Various artists album review
Reality Calling Vol. 2
19 - 07 - 2002
from 5 (excellent) to 1 (poor)|
|Vocals : 4/5||Backing : 4||Production : 4||Sound quality : 5||Sleeve : 3|
Jet Star has unleashed the second installment in their "Reality Calling" series which focusses on bringing new school roots and culture reggae music from Jamaica and the UK to the massive. "Reality Calling Vol. 2" features well known reggae singers like Freddie McGregor, Mikey Spice, Prince Malachi, and Admiral Tibett alongside promising newcomers such as Nyah, Selah Collins, Archie Wonder and new Xterminator prodigy Abijah. Freddie McGregor and Colour Red, whose Black Ark dub plate "From Creation" has assumed legendary status in reggae circles, established their names during the first wave of serious roots music from Jamaica in the seventies, whilst Stallion, Sandeeno (then performing as the deejay Superman) and the underrated Admiral Tibbett began their careers a decade later. Prince Malachi, Mikey Spice, Capleton and Lorna Asher belong to a a new breed of "roots 'n' culture" oriented singers and deejays/chanters that emerged in the second half of the nineties. Remain lesser known talents such as Nyah, Selah Colins, Archie Wonder, Queen Omega, and a new London based outfit called Burnin' Soulz, as yet trying to gain wider recognition. All the artists gathered on this entertaining compilation set have one thing in common : they sing songs that maintain the true meaning and intention of reggae music as once strongly expressed by Bob Marley, namely protesting against an unjust system, defending human rights, or bringing solace to troubled souls with songs of redemption.|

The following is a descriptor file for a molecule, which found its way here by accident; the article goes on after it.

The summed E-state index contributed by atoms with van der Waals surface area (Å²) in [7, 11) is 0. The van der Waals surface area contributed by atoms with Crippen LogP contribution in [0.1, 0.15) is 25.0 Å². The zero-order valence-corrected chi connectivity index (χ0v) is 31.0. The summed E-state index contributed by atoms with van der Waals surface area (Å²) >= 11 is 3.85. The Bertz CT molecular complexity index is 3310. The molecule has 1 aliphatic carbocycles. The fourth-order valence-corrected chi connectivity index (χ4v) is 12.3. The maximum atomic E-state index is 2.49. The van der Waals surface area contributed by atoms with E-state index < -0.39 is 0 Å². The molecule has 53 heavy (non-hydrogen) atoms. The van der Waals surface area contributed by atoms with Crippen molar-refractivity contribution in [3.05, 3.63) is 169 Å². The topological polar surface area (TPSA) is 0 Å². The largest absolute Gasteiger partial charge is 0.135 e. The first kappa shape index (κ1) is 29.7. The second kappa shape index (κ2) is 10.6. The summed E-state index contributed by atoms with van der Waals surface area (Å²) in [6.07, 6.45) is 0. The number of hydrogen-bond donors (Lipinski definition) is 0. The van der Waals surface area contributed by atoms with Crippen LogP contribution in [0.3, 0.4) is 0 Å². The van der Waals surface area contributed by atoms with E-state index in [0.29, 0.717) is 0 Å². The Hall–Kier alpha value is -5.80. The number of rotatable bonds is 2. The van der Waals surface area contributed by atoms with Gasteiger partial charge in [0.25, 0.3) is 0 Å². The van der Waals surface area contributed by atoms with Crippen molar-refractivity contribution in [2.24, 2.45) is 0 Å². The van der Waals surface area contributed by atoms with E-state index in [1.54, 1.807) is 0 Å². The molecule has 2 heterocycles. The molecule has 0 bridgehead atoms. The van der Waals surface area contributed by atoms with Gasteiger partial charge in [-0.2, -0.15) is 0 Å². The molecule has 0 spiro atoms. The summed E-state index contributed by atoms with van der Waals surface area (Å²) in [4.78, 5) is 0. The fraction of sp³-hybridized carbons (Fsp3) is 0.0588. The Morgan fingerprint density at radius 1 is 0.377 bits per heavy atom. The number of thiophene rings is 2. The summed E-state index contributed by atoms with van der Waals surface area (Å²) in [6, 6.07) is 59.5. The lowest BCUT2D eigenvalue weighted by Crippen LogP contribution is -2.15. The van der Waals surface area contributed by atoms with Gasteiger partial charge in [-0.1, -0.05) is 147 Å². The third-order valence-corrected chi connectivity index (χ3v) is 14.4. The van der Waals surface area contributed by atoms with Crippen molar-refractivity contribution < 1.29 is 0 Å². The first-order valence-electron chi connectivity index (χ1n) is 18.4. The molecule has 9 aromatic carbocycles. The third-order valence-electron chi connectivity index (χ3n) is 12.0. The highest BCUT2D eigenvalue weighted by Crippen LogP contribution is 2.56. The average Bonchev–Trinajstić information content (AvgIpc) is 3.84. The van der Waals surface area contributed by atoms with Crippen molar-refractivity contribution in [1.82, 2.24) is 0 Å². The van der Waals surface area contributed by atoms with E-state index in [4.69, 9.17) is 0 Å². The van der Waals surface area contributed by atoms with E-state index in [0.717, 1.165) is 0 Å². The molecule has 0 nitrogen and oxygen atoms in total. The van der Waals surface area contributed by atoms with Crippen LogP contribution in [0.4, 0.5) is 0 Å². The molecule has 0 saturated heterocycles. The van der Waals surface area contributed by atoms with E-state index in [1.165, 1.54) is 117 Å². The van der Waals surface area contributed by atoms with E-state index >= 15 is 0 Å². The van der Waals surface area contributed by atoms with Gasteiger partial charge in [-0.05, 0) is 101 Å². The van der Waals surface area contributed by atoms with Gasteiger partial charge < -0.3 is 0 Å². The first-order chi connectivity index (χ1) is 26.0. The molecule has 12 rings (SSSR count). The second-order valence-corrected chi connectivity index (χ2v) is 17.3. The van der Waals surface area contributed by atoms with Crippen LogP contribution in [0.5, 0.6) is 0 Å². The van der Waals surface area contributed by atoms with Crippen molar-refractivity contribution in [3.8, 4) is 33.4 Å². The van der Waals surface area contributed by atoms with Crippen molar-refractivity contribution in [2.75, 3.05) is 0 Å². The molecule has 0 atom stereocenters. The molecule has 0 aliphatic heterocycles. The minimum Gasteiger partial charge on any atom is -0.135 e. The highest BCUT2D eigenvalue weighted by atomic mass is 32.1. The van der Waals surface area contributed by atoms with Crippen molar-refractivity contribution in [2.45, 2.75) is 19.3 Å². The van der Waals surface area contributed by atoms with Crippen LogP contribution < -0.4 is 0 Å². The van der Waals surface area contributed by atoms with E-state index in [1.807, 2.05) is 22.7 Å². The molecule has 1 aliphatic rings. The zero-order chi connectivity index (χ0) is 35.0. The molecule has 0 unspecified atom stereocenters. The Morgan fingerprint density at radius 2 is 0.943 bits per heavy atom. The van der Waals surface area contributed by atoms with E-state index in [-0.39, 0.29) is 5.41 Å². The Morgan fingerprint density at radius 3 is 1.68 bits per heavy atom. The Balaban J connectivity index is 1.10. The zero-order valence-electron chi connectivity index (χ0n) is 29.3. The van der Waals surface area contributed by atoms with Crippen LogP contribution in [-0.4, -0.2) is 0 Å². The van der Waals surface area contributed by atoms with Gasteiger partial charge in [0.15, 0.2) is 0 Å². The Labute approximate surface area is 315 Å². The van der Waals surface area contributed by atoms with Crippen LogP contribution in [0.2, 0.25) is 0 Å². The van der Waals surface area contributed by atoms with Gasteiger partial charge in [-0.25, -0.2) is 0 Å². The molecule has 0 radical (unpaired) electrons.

This collection contains some truly notable efforts starting with the album opener "Weh Dem Tek Wi Fah" from Freddie McGregor, an experienced singer who hardly fails to deliver a solid tune. Mikey Spice is one of those rare talents who has proven to be equally at home with matters of the heart and message tunes, as is fully expressed by songs like for example "Ethiopian Here I Come", "Chant Down Babylon" and "Best West Ses". Here he delivers the Michael "Jah Mike" Coburn produced Give A Little", which shows him in fine style and is well worth hearing. Nyah's rich tenor voice has a vulnerability to it that is emotionally charged as can be witnessed while listening to his solid delivery entitled "Warn Dem". Strongly influenced by Luciano, this UK singer will appeal to any reggae fan and we're pretty sure that his forthcoming debut album will definitely put him on the reggae map. Also worth checking are the All Campbell produced "Jah Order" from Prince Malachi and Colour Red's deep roots tune "False Religion". Although relatively unknown to a wide audience, Selah Collins proves a fine singer whose "Must Get Free" is a superb roots piece. Militant Man and Capleton (the latter in devestating form) ride Morgan Heritage's "Help The Needy" riddim for the wicked combination tune "No Time" and a surprisingly strong performance can be heard while playing Stallion's "You're Entitled". With also Abijah's "Walk Free", Archie Wonder's "Jah Send We Come" and Lorna Asher's "Champion" being above par efforts, this collection contains enough niceness to give this CD a try.